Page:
4. March 2014 By Walter Price 0

Things You Can Buy Today 04 March 2014

Drive-By Tuckers – ‘English Oceans’

Drive-By Truckers – English Oceans

“English Oceans also marks the first time that Cooley effectively shares the spotlight with Hood. Despite being a founding member and full partner since the band’s inception, Cooley has always sort of been regarded as the band’s secret weapon. He was the man whose classic country baritone voice and spare, quick-witted lyrics provided a refreshing change of pace three or four times an album from Hood’s more elaborate storytelling and thin tenor vocals. This time around, though, Cooley has six songs, Hood has six songs, and Cooley sings a Hood-penned track for the first time. This even split turns out to be a near-perfect adjustment to the band’s lack of a third songwriter for the first time in a dozen years, as it keeps the album from feeling like a Hood record attributed to the whole band.” – Chris Conaton (PopMatters.com)

Rufus Wainwright – Best Of Rufus Wainwright

“Despite some inevitable omissions, Vibrate is a faithful survey of the now 40-year-old’s career, from the lush piano and strings-based pop of his early material ( Foolish Love, April Fools with sister Martha on backing vocals, Grey Gardens ) through to 2012’s Mark Ronson-produced Out of the Game…The tracks from Want One , Wainwright’s 2003 magnum opus, are especially spellbinding for different reasons – from the grandiose baroque pop of I Don’t Know What It Is and Go or Go Ahead to the heartrending Dinner at Eight , one of the finest father-son songs ever committed to tape. The simplicity of his simple piano ballad The Art Teacher (culled from 2004’s Want Two ) beautifully showcases Wainwright’s rich, swarthy voice, a characteristic that continues to define his music today, as heard on a new song, Me and Liza .” – Lauren Murphy  (Irish Times)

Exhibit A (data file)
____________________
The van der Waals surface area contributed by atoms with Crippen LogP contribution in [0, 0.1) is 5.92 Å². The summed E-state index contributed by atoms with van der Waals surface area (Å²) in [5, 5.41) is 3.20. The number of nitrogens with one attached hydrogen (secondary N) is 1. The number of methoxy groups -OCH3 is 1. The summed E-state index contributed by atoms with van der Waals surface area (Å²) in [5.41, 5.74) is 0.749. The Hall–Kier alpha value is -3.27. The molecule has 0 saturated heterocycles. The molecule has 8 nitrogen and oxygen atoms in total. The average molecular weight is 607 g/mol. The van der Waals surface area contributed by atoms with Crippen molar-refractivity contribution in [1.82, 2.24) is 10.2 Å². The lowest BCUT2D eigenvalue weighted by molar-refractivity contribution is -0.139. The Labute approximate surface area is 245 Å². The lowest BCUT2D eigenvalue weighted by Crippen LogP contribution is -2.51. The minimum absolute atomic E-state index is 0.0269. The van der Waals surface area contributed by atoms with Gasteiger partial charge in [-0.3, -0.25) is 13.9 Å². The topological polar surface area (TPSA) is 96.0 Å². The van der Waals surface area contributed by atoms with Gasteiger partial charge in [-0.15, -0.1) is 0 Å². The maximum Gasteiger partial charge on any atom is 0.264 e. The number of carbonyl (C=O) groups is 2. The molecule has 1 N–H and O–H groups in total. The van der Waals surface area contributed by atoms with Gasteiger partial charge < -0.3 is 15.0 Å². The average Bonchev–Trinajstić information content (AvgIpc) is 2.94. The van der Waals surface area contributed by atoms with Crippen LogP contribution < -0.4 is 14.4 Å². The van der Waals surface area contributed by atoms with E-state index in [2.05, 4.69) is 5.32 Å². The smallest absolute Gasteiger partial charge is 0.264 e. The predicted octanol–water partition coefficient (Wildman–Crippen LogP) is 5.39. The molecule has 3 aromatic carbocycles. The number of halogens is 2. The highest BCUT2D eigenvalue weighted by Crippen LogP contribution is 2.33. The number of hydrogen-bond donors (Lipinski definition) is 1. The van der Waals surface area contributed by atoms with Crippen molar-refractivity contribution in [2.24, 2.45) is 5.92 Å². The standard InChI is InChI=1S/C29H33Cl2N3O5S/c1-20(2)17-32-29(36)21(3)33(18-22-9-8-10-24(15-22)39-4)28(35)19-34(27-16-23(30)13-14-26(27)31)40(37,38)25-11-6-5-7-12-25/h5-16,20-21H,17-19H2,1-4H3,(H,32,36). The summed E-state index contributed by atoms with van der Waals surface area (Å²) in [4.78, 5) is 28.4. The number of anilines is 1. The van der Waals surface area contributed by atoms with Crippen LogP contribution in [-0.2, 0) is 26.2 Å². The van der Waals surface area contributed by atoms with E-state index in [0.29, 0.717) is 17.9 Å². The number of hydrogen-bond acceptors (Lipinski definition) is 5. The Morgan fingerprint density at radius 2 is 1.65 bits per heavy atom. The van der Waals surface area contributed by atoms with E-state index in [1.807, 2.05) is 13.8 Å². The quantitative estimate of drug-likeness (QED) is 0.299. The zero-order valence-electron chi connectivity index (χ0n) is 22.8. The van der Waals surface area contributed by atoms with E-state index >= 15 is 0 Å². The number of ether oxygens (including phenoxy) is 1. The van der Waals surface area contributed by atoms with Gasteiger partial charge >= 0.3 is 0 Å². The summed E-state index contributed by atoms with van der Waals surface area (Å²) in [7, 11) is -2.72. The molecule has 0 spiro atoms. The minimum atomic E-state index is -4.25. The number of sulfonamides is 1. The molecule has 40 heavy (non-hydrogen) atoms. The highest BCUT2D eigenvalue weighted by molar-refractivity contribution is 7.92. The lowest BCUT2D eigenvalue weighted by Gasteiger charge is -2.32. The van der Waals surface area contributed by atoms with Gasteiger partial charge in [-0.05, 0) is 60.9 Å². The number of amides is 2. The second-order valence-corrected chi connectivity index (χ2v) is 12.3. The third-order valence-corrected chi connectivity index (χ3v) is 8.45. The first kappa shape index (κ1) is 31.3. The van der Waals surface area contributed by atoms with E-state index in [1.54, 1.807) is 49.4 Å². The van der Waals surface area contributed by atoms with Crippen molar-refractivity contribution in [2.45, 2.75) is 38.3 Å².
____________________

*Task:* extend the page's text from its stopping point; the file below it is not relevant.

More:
FUEL – Puppet Strings

“Rock & Roll is very much alive and well on this album,” says Brett Scallions, the frontman of Fuel. The band’s new album Puppet Strings marks its first with Scallions in 10 years.
The sound is pure, anthemic rock inspired by the punk records of the band’s youth (the heavy, driving “Yeah” and first single, “Soul to Preach To”) and the Memphis blues sound that taps into Brett’s Tennessee roots (“Hey Mama”). “We were simply trying to write the best songs we possibly could, ” adds Brett, who wrote the album with guitarist Andy Andersson and bassist Brad Stewart, formerly of Shinedown. “With Andy and Brad, I found the unity I’d always craved.”
nothing – Guilty Of Everything
“A profoundly thoughtful, beautifully crushing wave of droning distortion, the album is epic and stirring, even unnerving at times, but it carves a path toward enlightened serenity. Guilty of Everything opens with a warm, ringing guitar as Palermo, his gentle falsetto buried just behind the mix, sings of “summers spent in a well,” alone and far from home. It’s melancholy, but it feels like a reassuring balm to life’s ills — just before the song erupts with the pulverizing tumult that comes to define much of the record.” – Robin Hilton (NPR.org)

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